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Leech v. National Interstate Insurance Co.

United States District Court, S.D. Indiana, Indianapolis Division

August 7, 2018

MICHAEL LEECH, JR., as Personal Representative of the Estate of Michael Jay Leech, Sr., Deceased, and DEBBIE MARSHALL, as Court-Appointed Conservator of the Estate of and Next Friend of A.L., a Minor, Plaintiffs,
v.
NATIONAL INTERSTATE INSURANCE COMPANY, INTACT INSURANCE COMPANY, ECONOMICAL MUTUAL INSURANCE COMPANY, KAMALJEET SANGRA, and J&R LOGISTICS, INC., Defendants.

          REPORT AND RECOMMENDATION

          Mark J. Dinsmore Judge.

         This matter is before the Court on Economical Mutual Insurance Company's Motion to Dismiss Plaintiff's Amended Complaint for Declaratory Judgment. [Dkt. 59.] Defendant Economical Mutual Insurance Company (“Economical”) seeks an order dismissing Plaintiffs' Amended Complaint [Dkt. 22] for lack of personal jurisdiction. On July 16, 2018, District Judge William T. Lawrence designated the undersigned Magistrate Judge to issue a report and recommendation pursuant to 28 U.S.C. § 636(b)(1)(B). [Dkt. 89.] For the reasons set below, the Magistrate Judge recommends that Economical's Motion be DENIED.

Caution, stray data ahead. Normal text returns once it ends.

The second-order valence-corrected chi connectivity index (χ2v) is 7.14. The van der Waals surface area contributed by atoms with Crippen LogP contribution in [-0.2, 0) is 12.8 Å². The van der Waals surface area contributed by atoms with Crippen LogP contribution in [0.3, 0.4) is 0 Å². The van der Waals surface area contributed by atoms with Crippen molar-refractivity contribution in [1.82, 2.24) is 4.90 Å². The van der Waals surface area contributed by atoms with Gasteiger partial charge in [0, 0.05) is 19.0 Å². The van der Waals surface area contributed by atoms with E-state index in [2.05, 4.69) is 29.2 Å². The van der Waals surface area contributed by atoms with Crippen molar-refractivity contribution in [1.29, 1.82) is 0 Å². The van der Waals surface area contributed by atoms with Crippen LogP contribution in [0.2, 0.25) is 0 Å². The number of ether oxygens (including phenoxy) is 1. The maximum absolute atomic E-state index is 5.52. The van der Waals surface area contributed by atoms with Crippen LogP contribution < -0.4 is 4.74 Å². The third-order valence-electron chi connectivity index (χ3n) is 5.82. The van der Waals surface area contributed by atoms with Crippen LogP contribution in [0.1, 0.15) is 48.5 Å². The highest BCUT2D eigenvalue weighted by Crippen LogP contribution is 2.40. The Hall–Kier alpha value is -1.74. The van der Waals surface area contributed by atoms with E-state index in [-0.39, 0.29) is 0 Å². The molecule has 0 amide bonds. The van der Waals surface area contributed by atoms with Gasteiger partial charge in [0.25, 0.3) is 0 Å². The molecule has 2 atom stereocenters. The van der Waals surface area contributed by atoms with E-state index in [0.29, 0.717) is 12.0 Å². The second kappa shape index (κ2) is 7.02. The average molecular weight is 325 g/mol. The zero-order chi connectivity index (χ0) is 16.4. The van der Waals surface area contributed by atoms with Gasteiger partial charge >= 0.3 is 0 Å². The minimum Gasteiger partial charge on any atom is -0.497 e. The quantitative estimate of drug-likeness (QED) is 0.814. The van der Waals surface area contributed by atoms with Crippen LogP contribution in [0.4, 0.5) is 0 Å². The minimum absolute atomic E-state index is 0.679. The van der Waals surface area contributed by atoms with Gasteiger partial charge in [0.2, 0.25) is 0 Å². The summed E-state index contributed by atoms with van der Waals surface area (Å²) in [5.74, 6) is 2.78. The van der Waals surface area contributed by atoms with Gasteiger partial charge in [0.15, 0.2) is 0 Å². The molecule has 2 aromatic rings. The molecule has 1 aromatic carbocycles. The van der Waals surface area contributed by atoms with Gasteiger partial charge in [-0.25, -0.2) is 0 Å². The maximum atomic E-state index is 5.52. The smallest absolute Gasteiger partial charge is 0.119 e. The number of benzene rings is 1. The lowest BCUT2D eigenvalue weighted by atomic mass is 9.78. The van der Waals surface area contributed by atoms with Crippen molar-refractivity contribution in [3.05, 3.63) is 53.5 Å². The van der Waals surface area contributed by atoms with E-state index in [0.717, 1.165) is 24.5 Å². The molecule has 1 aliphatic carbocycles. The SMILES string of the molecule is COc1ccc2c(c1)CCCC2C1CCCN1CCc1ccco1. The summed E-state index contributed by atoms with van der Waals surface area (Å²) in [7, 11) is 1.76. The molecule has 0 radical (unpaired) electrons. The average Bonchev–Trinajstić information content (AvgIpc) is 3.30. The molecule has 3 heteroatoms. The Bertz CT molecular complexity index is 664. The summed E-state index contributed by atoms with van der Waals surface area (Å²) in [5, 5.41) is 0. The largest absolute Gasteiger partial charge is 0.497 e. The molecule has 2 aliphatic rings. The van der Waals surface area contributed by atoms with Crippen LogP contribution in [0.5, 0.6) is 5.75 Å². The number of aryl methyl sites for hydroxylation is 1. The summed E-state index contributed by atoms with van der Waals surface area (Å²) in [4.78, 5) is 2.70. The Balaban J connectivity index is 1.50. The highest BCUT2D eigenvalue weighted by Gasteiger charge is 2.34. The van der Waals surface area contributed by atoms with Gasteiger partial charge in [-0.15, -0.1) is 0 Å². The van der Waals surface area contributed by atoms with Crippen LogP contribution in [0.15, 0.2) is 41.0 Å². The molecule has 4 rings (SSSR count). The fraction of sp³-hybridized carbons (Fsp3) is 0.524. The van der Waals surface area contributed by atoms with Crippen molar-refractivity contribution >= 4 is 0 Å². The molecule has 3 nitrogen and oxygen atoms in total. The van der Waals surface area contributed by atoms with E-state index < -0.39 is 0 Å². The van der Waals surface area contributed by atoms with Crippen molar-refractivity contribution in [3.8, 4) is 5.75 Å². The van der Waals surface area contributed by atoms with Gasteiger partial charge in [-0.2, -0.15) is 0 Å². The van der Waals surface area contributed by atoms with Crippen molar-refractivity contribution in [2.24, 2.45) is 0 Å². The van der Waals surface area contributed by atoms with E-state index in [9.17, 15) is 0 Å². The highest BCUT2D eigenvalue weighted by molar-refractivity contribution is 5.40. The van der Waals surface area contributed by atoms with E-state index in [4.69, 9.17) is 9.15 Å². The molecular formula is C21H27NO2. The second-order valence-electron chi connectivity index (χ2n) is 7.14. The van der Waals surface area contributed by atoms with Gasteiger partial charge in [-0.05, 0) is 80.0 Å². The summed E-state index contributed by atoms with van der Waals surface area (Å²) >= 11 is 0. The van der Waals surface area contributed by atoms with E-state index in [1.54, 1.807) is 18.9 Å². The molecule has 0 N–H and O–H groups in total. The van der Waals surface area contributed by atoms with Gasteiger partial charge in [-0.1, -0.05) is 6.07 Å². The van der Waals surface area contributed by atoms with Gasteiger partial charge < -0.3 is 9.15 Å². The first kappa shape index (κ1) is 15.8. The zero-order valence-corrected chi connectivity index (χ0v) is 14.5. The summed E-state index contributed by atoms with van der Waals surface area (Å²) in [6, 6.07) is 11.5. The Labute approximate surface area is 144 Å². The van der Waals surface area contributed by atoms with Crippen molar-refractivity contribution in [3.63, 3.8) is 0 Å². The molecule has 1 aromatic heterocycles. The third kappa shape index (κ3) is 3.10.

I. Background

         The following facts are not necessarily objectively true. But as required when reviewing a motion to dismiss, the Court accepts as true all factual allegations in the Amended Complaint and draws all reasonable inferences in favor of the Plaintiffs as the non-moving parties. See Bielanski v. Cty. of Kane, 550 F.3d 632, 633 (7th Cir. 2008).